Connecting learning to earning: Lessons from Asia and Africa


Connecting learning to earning: Lessons from Asia and Africa


Hutchins Roundup: Debt forgiveness, automated tasks, and more

Sage Belz and
Sage Belz Former Research Analyst - Hutchins Center on Fiscal & Monetary Policy, The Brookings Institution
Louise Sheiner

March 28, 2019

Studies in this week’s Hutchins Roundup find that debt forgiveness policies mitigated some of the effects of the Great Recession, automation contributes to productivity less than it did in the past, and more.

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Debt forgiveness laws soothed consumer spending and employment in the Great Recession

High levels of household debt played an important role in the Great Recession, implying that debt forgiveness policies might have been beneficial. Adrien Auclert of Stanford University, Paul Goldsmith-Pinkham of Yale University, and Will S. Dobbie of Princeton University use the large variation in state bankruptcy laws to study this. While some states allow those filing for bankruptcy to keep larger portions of their wealth—for example, seven states allow filers to keep all their home equity—others have lower exemption amounts or none at all. They find that states with more generous bankruptcy laws had significantly smaller employment declines than those with more stringent laws. The authors estimate that overall employment in the United States would have been almost 2 percent lower in the second half of 2009 had bankruptcy exemptions not relieved the strains on consumer spending after 2007.

Automation creates fewer jobs now than it did in the past

Some attribute the slowdown in wage growth in the United States to technologies that displace workers and reduce labor demand. But automation can also raise wages by increasing worker productivity or creating new tasks. Daron Acemoglu of MIT and Pascual Restrepo of Boston University show that in the four decades after World War II, automation created and destroyed jobs at about the same rate and that productivity growth was strong, implying that overall the effects of technology on labor demand were positive. In the last 30 years, however, automation replaced workers faster than it created new jobs, and productivity growth was low. In manufacturing, for example, increased automation reduced demand for labor by 20 percent between 1987 and 2017. The results indicate that wage stagnation can be explained by both the overall rise in automating tasks and a deterioration in the quality of new automation. The authors suggest that tax policies may over-incentivize the use of equipment (for example, via expensing) and over-tax labor (for example, via payroll taxes), pushing companies to substitute machines for labor even when that doesn’t boost productivity.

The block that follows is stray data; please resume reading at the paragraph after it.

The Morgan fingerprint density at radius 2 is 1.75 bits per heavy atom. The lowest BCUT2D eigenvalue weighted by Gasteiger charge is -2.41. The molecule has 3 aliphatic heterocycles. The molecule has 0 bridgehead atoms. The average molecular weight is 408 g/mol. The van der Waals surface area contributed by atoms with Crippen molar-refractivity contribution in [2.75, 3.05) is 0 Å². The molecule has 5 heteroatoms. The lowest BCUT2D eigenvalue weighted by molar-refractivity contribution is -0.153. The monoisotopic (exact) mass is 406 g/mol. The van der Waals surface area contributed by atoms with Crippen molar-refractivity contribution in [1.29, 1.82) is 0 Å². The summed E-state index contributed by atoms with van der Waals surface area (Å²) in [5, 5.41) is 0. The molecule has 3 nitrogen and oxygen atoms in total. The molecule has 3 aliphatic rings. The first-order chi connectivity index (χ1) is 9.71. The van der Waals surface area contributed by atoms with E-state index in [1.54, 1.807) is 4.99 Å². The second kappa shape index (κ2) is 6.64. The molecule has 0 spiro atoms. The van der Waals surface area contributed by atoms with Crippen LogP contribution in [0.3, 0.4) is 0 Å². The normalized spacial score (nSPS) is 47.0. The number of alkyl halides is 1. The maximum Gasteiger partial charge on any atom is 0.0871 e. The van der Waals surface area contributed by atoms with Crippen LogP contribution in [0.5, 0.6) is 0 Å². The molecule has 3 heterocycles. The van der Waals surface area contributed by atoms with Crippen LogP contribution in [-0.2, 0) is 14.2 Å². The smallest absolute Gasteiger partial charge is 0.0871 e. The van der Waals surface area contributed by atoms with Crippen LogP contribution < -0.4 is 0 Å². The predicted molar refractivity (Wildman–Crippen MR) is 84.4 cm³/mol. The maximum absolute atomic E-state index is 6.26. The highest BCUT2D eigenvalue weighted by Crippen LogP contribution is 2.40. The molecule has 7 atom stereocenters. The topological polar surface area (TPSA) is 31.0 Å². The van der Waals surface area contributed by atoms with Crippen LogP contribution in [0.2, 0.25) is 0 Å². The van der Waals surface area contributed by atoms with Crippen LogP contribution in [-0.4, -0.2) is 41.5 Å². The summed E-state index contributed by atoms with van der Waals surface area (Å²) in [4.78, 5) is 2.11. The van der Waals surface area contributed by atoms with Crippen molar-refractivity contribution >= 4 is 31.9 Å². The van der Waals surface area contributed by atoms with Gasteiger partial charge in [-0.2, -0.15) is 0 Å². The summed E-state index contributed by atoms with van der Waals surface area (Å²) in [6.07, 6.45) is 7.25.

Market concentration hasn’t risen in the euro area

Many researchers have documented that market concentration and firm market power in the United States have increased significantly over the last three decades. Maria Chiara Cavalleri and coauthors from the European Central Bank find, however, that market concentration has remained relatively flat in the euro area and even declined in some euro area countries over the last 10 years. Firms’ abilities to raise prices have declined slightly in the last decade, too, as trade within the currency union has increased. The authors show that the turnover rate of firms—an indicator of market competition—is generally lower in the euro area than in the U.S., but has remained relatively constant in the euro area while it has fallen dramatically in the U.S. The findings indicate that stories of declining competition and rising market power don’t apply to the euro area.  

Chart of the week: Global bond yields have fallen as the outlook has dimmed

Yield of Bloomberg Barclay's Multiverse Index (%)

Quote of the week:

“Whether we are talking about a garden variety recession or a worst-case scenario, we should anticipate that a downturn awaits us somewhere over the horizon.  … The bottom line is this: The tools used to confront the Global Financial Crisis may not be available or may not be as potent next time. The space for additional monetary policy accommodation will surely be more constrained; fiscal resources may not be as available in many countries; and political resistance to bailouts may be greater because many people feel that those who brought about the last crisis did not shoulder their share of the burden,” says David Lipton, first deputy managing director of the International Monetary Fund.

“Obviously, this is not a matter for Europe alone. The U.S. needs to get its fiscal house in order as well. U.S.-China trade tensions pose the largest risk to global stability. Beijing needs to continue its shift toward high-quality growth and should support a sustainable globalization. All emerging markets should face up to external shocks and volatile capital flows.”